9.2
Main Menu
1
2
3 4
5
6
7
Figure 26 - Main menu
1
2
3
4
Selected submenu
Real time (adjustable)
Submenu
Functional assignment of the keys
5 Help
6 Keys
7 ENTER key
The "Main menu" represents the highest menu level after commissioning, which means that it is possible to call up further submenus
and reset from this point.
The selected submenu is always shown on a black background.
The real time displayed in the status line can be corrected in "Settings".
The functional assignment of the keys changes depending on the
menu and is displayed as a symbol ( Table 8 - Key symbols
symbols). Use the ENTER key to activate a selected submenu.
The "Main menu" displays the menus in the first level of the menu
tree.
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Figure 27 - Menu tree
9.3
Operating Display
The "Operating display" can be called from the main menu. If the
DOU has not been used for some time, the system automatically
switches back to the operating display, no matter which menu it is
in.
Figure 28 - Operating display - Normal operation
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The LCD background illumination is switched off if no operations
are being carried out and the equipment is not in a faulty status. In
the event of a fault message, the background illumination remains
switched on until the fault is acknowledged.
If the inverter is in the "Night" status, only "Sleep mode" is displayed. The background illumination is also displayed.
The DOU can be activated by pressing any key.
The operating display consists of 3 areas.
1
2
3
4
5
Figure 29 - Operating display - Left, current operating status
1 DC from PV cells, sufficient
2 Very good sunlight
3 Total energy currently fed in
1
2
3
4
5
4 Inverter in operation
(symbol flashes if there is a fault)
5 Mains supply
("Operation" status)
6
7
5
8
9
Figure 30 - Operating display - Left, possible operating statuses
1 DC from PV cells, lower
2 Good sunlight
3 Inverter out of operation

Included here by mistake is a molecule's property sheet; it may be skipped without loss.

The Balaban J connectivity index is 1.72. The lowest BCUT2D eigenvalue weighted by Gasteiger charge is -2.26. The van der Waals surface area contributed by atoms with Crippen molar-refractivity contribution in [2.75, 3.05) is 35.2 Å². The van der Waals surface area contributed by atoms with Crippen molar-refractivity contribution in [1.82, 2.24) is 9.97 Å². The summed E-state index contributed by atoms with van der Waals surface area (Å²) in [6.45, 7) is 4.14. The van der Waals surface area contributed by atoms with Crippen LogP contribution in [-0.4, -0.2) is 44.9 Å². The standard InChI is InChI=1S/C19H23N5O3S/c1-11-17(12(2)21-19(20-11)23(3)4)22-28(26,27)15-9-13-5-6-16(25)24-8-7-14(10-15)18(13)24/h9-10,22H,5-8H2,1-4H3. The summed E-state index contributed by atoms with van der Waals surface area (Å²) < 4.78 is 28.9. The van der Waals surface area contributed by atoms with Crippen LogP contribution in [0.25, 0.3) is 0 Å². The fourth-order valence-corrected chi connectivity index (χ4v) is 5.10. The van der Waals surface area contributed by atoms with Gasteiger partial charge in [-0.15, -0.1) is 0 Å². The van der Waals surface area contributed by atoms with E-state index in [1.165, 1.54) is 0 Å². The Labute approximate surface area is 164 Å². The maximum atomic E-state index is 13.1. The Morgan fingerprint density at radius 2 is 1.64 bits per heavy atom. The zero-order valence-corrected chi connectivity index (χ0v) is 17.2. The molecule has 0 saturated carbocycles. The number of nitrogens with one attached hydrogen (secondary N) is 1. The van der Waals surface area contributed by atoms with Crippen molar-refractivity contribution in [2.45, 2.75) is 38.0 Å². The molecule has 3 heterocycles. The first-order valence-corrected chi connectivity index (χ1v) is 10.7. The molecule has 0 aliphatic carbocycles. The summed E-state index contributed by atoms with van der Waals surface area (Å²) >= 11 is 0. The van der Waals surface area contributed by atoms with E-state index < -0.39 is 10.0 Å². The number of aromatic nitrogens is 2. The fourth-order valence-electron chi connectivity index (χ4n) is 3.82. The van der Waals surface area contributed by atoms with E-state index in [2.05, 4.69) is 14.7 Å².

("Waiting"/"Waiting for
feed conditions" status)
4 No mains supply
5 DC from PV cells, too low
1
6 Low sunlight
7 Inverter out of operation
("Waiting"/"Waiting for
feed conditions" status)
8 No sunlight
9 Inverter out of operation
("Night"/"Off" status)
2
3
Figure 31 - Operating display - Middle, infeed values
1 Current power
2 Current daily data (standard)
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3 Date/month/year/time period
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1
2
3
Figure 32 - Operating display - Middle, possible infeed values
1 Current monthly data
2 Current yearly data
3 Yearly overview
1
2
3
4
Figure 33 - Operating display - Right, key assignment
9.3.1
1
Switch the inverter off and on
Key - equipment blocked
Space bar - acknowledge fault
2
Acknowledge acoustic signal generator
Space bar - acknowledge fault
3
Detailed status and measured value display
4
Display type of the energy data logger
(current day, last day,
monthly and yearly overview)
Status/Measured Values
The "Status/Measured values" menu is called with the
key on
the operating display. It is possible to go to the submenus of the
individual device components using the "<", ">", "^" keys.
Use "Menu" and the ENTER key to call the higher-level "Status/Measured values" menu.
Figure 34 - Menu - Status/Measured values
The measured values of the panels and any equipment faults on
the DC side are displayed via the "Photovoltaic" menu item.
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Figure 35 - Menu - Photovoltaics
The measured values of the incoming mains, as well as any mains
faults and equipment faults on the AC side, are displayed via the
"Incoming mains" menu item.
Figure 36 - Menu - Incoming mains
Statuses and measured values of the inverter are displayed via the
"Inverter" menu item. You can switch from one menu to the other
using the ">" and "<" keys.
In normal operation, the inverter can be switched on and off using
the top key here. In the event of a deactivating fault, you can call
up a detailed description of the fault here. Once it has been rectified, the fault must be acknowledged using the
key.
Figure 37 - Menu - Inverter
Measured values:
•
•
•
•
•
•
Voltage U and current I of the 3 phases
Power values P, S, Q and cos-phi
Frequency F and daily energy E
Ambient temperature of the cabinet T1 and supply air temperature of the IGBT stack T2